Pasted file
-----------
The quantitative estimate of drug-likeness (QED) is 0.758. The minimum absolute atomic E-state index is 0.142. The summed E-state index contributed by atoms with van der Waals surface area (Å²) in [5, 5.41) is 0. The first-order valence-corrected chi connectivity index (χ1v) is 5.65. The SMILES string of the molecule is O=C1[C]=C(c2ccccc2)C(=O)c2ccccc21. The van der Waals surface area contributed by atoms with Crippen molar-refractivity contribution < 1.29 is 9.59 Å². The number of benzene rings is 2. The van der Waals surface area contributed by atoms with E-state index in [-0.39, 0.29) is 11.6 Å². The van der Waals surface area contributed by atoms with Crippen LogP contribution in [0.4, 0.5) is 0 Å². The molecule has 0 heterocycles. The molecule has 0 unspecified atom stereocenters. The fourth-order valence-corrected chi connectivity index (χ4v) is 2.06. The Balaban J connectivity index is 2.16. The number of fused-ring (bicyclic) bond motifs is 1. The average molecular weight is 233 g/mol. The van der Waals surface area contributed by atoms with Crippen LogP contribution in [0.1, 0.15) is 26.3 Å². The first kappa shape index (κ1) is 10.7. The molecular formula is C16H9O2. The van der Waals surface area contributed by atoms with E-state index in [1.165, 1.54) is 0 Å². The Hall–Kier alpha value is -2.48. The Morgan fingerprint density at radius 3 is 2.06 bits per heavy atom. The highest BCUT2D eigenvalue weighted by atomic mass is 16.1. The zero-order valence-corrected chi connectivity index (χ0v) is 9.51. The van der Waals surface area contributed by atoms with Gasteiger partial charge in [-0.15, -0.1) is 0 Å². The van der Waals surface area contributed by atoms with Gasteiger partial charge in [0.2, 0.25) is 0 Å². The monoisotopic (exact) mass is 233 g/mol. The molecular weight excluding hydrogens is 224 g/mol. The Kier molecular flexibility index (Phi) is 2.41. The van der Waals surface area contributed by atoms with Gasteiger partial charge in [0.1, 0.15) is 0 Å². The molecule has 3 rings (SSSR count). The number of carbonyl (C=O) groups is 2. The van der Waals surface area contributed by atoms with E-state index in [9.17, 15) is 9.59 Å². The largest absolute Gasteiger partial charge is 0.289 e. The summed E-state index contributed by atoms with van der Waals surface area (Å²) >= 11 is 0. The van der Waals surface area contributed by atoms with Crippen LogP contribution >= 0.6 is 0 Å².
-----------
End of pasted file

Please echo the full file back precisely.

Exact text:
The quantitative estimate of drug-likeness (QED) is 0.758. The minimum absolute atomic E-state index is 0.142. The summed E-state index contributed by atoms with van der Waals surface area (Å²) in [5, 5.41) is 0. The first-order valence-corrected chi connectivity index (χ1v) is 5.65. The SMILES string of the molecule is O=C1[C]=C(c2ccccc2)C(=O)c2ccccc21. The van der Waals surface area contributed by atoms with Crippen molar-refractivity contribution < 1.29 is 9.59 Å². The number of benzene rings is 2. The van der Waals surface area contributed by atoms with E-state index in [-0.39, 0.29) is 11.6 Å². The van der Waals surface area contributed by atoms with Crippen LogP contribution in [0.4, 0.5) is 0 Å². The molecule has 0 heterocycles. The molecule has 0 unspecified atom stereocenters. The fourth-order valence-corrected chi connectivity index (χ4v) is 2.06. The Balaban J connectivity index is 2.16. The number of fused-ring (bicyclic) bond motifs is 1. The average molecular weight is 233 g/mol. The van der Waals surface area contributed by atoms with Crippen LogP contribution in [0.1, 0.15) is 26.3 Å². The first kappa shape index (κ1) is 10.7. The molecular formula is C16H9O2. The van der Waals surface area contributed by atoms with E-state index in [1.165, 1.54) is 0 Å². The Hall–Kier alpha value is -2.48. The Morgan fingerprint density at radius 3 is 2.06 bits per heavy atom. The highest BCUT2D eigenvalue weighted by atomic mass is 16.1. The zero-order valence-corrected chi connectivity index (χ0v) is 9.51. The van der Waals surface area contributed by atoms with Gasteiger partial charge in [-0.15, -0.1) is 0 Å². The van der Waals surface area contributed by atoms with Gasteiger partial charge in [0.2, 0.25) is 0 Å². The monoisotopic (exact) mass is 233 g/mol. The molecular weight excluding hydrogens is 224 g/mol. The Kier molecular flexibility index (Phi) is 2.41. The van der Waals surface area contributed by atoms with Gasteiger partial charge in [0.1, 0.15) is 0 Å². The molecule has 3 rings (SSSR count). The number of carbonyl (C=O) groups is 2. The van der Waals surface area contributed by atoms with E-state index in [9.17, 15) is 9.59 Å². The largest absolute Gasteiger partial charge is 0.289 e. The summed E-state index contributed by atoms with van der Waals surface area (Å²) >= 11 is 0. The van der Waals surface area contributed by atoms with Crippen LogP contribution >= 0.6 is 0 Å².